The most successful Grand Prix drivers prepare for bumps in the road or detours along the route. To finish this IVF race, you should also plan for possible changes and difficult times during your cycle – such as the waiting period after transfer and the day you will get the results. Expect the unexpected, as changes are frequently made in the cycle because of everyone’s unique medical situation. There are possibilities for failure at every step of the cycle, from an unacceptable clinical history to possible pregnancy loss.
The two-week waiting period between transfer and receiving the results of the pregnancy test is often described as the most difficult part of the cycle. You need to plan to keep busy, find ways to pamper yourself, and use your support system for dealing with the feelings. You will also need to consider where you will be when you receive the results (probably not at work) and whether you want to hear the news together.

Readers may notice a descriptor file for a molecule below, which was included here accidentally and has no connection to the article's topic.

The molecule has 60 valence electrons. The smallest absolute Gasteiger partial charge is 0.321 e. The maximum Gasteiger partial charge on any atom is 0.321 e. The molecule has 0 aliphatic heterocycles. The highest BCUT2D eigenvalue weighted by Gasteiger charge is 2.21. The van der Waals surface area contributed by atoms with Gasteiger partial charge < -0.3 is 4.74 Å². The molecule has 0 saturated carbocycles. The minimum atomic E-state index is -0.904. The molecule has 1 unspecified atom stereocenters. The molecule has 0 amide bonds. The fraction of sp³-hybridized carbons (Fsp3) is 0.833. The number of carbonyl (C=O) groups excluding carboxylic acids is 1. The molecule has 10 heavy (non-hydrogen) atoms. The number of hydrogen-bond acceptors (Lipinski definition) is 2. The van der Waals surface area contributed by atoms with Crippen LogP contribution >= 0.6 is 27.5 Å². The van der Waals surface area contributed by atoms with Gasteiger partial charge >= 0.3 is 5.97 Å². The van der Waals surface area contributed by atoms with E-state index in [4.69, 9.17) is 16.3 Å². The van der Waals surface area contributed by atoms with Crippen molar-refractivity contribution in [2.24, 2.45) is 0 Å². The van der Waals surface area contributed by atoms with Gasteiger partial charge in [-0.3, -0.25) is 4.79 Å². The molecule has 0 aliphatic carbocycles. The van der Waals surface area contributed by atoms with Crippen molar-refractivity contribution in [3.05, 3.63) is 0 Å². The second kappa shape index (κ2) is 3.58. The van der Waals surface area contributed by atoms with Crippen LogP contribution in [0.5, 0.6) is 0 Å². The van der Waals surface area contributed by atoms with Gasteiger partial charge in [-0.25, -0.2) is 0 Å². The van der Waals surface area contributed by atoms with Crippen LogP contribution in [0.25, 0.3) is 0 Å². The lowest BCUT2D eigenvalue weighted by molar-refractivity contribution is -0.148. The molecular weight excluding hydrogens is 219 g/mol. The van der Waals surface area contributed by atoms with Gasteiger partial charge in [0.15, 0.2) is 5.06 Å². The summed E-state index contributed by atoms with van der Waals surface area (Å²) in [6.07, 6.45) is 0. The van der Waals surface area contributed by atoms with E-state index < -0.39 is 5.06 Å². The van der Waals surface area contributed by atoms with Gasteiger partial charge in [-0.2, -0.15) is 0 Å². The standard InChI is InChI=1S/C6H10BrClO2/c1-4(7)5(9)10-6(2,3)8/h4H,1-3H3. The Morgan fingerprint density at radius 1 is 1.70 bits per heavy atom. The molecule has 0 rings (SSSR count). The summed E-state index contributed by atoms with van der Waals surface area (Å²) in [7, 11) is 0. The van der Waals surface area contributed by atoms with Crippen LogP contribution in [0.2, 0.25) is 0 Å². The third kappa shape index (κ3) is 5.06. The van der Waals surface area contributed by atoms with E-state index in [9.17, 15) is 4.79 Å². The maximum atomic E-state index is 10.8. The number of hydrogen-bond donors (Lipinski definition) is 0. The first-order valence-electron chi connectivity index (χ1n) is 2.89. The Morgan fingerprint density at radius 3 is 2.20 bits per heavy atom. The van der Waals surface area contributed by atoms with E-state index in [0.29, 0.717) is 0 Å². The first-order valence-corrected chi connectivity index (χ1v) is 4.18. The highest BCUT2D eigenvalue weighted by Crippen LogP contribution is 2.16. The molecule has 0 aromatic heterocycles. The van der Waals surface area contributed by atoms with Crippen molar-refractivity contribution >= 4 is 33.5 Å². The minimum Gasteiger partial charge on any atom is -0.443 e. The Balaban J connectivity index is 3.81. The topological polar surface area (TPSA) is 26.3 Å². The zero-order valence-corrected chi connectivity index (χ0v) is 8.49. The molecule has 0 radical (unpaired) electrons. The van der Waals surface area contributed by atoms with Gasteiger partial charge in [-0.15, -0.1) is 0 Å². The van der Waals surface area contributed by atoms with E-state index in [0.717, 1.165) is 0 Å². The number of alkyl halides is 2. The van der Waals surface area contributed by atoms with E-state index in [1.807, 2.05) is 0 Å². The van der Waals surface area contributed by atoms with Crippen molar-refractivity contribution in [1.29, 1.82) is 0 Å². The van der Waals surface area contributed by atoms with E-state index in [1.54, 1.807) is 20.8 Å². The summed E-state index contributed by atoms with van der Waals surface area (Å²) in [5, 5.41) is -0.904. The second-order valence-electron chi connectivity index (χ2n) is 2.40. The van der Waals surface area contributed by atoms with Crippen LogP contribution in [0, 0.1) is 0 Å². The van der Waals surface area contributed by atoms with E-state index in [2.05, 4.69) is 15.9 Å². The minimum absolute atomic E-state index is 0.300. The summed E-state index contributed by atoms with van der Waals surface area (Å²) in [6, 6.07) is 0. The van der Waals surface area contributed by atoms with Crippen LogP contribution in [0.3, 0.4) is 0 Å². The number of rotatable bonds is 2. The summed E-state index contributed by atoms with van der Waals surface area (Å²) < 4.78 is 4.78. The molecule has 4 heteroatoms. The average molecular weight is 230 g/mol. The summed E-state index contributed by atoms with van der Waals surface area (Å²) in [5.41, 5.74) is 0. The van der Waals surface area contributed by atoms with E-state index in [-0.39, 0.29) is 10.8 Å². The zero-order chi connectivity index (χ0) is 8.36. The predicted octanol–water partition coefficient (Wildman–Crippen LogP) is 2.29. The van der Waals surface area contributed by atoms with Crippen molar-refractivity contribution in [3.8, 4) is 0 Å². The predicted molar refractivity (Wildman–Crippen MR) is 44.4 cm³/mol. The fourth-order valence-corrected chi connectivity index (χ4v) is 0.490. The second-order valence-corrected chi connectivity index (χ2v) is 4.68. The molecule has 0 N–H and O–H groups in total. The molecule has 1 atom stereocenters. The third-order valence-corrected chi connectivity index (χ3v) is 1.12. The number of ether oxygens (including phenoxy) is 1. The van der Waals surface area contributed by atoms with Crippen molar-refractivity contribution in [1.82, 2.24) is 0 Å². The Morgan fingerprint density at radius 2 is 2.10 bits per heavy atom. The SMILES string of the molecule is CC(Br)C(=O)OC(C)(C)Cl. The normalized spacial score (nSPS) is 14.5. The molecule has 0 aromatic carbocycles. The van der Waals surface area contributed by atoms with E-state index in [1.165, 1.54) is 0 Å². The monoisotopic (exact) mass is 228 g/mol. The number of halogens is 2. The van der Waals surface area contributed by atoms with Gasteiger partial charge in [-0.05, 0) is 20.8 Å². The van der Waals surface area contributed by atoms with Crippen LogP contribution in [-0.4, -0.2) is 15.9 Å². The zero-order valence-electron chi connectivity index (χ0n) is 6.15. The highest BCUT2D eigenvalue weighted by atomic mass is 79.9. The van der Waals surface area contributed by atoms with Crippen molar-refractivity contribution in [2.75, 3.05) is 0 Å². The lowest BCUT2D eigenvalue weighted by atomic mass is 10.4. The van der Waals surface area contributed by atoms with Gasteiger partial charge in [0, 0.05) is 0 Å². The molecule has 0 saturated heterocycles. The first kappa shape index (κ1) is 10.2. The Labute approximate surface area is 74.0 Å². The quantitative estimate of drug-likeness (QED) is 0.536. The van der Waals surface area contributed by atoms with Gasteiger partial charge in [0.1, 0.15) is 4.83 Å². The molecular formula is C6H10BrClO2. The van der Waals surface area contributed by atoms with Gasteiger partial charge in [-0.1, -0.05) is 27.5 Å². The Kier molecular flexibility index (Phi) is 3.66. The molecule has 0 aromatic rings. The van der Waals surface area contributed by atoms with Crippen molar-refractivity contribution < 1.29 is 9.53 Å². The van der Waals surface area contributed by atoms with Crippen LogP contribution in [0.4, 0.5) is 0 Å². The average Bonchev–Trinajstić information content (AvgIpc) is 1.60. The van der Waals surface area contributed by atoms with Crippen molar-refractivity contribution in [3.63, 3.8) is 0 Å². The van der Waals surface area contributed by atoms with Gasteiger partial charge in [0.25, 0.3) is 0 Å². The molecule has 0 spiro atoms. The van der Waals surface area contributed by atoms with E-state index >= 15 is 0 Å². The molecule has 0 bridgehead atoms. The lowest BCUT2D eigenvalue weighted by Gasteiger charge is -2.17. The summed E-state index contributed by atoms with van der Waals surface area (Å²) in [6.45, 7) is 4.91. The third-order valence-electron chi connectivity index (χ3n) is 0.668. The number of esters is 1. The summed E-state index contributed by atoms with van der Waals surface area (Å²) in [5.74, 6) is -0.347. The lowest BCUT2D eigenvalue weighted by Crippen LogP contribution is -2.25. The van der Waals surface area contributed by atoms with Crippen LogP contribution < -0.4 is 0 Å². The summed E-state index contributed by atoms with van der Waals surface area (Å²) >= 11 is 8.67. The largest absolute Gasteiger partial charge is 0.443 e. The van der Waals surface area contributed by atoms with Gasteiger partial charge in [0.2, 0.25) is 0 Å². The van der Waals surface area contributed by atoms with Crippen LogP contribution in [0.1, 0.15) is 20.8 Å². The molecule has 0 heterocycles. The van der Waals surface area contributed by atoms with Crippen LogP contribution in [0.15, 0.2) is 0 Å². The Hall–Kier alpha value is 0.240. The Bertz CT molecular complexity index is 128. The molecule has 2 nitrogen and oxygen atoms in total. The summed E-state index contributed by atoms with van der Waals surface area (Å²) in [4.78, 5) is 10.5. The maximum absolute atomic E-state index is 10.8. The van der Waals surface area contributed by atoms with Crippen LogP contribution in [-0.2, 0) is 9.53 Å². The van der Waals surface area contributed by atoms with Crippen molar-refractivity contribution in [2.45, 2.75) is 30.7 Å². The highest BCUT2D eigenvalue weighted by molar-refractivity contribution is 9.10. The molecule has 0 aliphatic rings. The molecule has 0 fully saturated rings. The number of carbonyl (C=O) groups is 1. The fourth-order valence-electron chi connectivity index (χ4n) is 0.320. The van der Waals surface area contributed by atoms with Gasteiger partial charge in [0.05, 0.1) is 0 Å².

To allow some time to deal with the results, you may want to consider fibbing to family and friends by saying that you will not be hearing the results until a few days after the results are actually in. Realize that if you are unsuccessful in achieving a pregnancy, you cannot get away from the sadness, loss, and disappointment that are part of the grieving process.
Finally, know that you did everything possible to have a positive outcome, and that a failure in the cycle does not mean that you are a failure.
This is the eighth installment in a series of articles entitled “The IVF Race.” Read the rest of the articles in this series for suggestions in helping you finish the IVF race feeling like a champion, no matter where you place.